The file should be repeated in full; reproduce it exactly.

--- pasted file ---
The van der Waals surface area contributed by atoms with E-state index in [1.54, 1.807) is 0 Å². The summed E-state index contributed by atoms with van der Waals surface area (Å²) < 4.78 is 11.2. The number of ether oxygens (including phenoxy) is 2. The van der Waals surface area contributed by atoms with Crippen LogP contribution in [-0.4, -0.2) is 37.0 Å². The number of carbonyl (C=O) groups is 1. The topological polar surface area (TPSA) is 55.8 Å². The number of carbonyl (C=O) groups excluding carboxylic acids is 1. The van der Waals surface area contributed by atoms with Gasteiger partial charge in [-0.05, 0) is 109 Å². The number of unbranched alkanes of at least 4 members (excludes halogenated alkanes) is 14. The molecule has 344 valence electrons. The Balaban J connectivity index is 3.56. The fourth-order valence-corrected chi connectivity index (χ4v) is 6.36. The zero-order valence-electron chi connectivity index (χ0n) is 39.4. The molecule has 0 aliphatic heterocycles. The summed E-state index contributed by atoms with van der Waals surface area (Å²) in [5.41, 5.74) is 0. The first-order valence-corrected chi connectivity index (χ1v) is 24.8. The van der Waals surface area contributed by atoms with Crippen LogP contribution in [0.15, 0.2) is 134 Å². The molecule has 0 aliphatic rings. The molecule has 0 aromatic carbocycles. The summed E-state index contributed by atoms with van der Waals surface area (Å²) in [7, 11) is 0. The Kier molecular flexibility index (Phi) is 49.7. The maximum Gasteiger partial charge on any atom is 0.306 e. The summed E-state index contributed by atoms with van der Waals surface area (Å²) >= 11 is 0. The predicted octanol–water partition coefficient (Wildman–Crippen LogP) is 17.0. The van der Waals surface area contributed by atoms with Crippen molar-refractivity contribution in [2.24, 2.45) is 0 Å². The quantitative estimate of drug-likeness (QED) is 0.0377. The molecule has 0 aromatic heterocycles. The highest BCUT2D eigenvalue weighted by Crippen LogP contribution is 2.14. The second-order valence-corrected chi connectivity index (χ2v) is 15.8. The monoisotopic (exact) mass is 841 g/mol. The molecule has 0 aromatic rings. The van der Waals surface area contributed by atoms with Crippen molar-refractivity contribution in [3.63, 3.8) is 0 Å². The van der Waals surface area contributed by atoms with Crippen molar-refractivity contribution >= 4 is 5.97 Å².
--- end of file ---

The van der Waals surface area contributed by atoms with E-state index in [1.54, 1.807) is 0 Å². The summed E-state index contributed by atoms with van der Waals surface area (Å²) < 4.78 is 11.2. The number of ether oxygens (including phenoxy) is 2. The van der Waals surface area contributed by atoms with Crippen LogP contribution in [-0.4, -0.2) is 37.0 Å². The number of carbonyl (C=O) groups is 1. The topological polar surface area (TPSA) is 55.8 Å². The number of carbonyl (C=O) groups excluding carboxylic acids is 1. The van der Waals surface area contributed by atoms with Gasteiger partial charge in [-0.05, 0) is 109 Å². The number of unbranched alkanes of at least 4 members (excludes halogenated alkanes) is 14. The molecule has 344 valence electrons. The Balaban J connectivity index is 3.56. The fourth-order valence-corrected chi connectivity index (χ4v) is 6.36. The zero-order valence-electron chi connectivity index (χ0n) is 39.4. The molecule has 0 aliphatic heterocycles. The summed E-state index contributed by atoms with van der Waals surface area (Å²) in [5.41, 5.74) is 0. The first-order valence-corrected chi connectivity index (χ1v) is 24.8. The van der Waals surface area contributed by atoms with Crippen LogP contribution in [0.15, 0.2) is 134 Å². The molecule has 0 aliphatic rings. The molecule has 0 aromatic carbocycles. The summed E-state index contributed by atoms with van der Waals surface area (Å²) in [7, 11) is 0. The Kier molecular flexibility index (Phi) is 49.7. The maximum Gasteiger partial charge on any atom is 0.306 e. The summed E-state index contributed by atoms with van der Waals surface area (Å²) >= 11 is 0. The predicted octanol–water partition coefficient (Wildman–Crippen LogP) is 17.0. The van der Waals surface area contributed by atoms with Crippen molar-refractivity contribution in [2.24, 2.45) is 0 Å². The quantitative estimate of drug-likeness (QED) is 0.0377. The molecule has 0 aromatic heterocycles. The highest BCUT2D eigenvalue weighted by Crippen LogP contribution is 2.14. The second-order valence-corrected chi connectivity index (χ2v) is 15.8. The monoisotopic (exact) mass is 841 g/mol. The molecule has 0 aromatic rings. The van der Waals surface area contributed by atoms with Crippen molar-refractivity contribution in [3.63, 3.8) is 0 Å². The van der Waals surface area contributed by atoms with Crippen molar-refractivity contribution >= 4 is 5.97 Å².